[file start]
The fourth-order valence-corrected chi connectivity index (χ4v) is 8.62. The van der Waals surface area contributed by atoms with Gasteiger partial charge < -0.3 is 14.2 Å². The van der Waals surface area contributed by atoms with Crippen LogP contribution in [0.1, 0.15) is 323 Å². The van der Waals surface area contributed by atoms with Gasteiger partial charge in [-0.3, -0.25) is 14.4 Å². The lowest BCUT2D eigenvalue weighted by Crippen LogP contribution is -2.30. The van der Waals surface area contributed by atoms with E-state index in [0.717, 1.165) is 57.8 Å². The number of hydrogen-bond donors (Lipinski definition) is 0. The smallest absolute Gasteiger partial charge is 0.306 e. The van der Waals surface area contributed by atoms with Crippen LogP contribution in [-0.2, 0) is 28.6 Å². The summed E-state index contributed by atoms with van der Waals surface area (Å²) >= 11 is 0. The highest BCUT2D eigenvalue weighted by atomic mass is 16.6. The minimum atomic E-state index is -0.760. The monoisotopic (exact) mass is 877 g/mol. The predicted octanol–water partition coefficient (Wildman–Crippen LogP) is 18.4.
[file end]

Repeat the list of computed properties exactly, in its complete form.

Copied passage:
The fourth-order valence-corrected chi connectivity index (χ4v) is 8.62. The van der Waals surface area contributed by atoms with Gasteiger partial charge < -0.3 is 14.2 Å². The van der Waals surface area contributed by atoms with Crippen LogP contribution in [0.1, 0.15) is 323 Å². The van der Waals surface area contributed by atoms with Gasteiger partial charge in [-0.3, -0.25) is 14.4 Å². The lowest BCUT2D eigenvalue weighted by Crippen LogP contribution is -2.30. The van der Waals surface area contributed by atoms with E-state index in [0.717, 1.165) is 57.8 Å². The number of hydrogen-bond donors (Lipinski definition) is 0. The smallest absolute Gasteiger partial charge is 0.306 e. The van der Waals surface area contributed by atoms with Crippen LogP contribution in [-0.2, 0) is 28.6 Å². The summed E-state index contributed by atoms with van der Waals surface area (Å²) >= 11 is 0. The highest BCUT2D eigenvalue weighted by atomic mass is 16.6. The minimum atomic E-state index is -0.760. The monoisotopic (exact) mass is 877 g/mol. The predicted octanol–water partition coefficient (Wildman–Crippen LogP) is 18.4.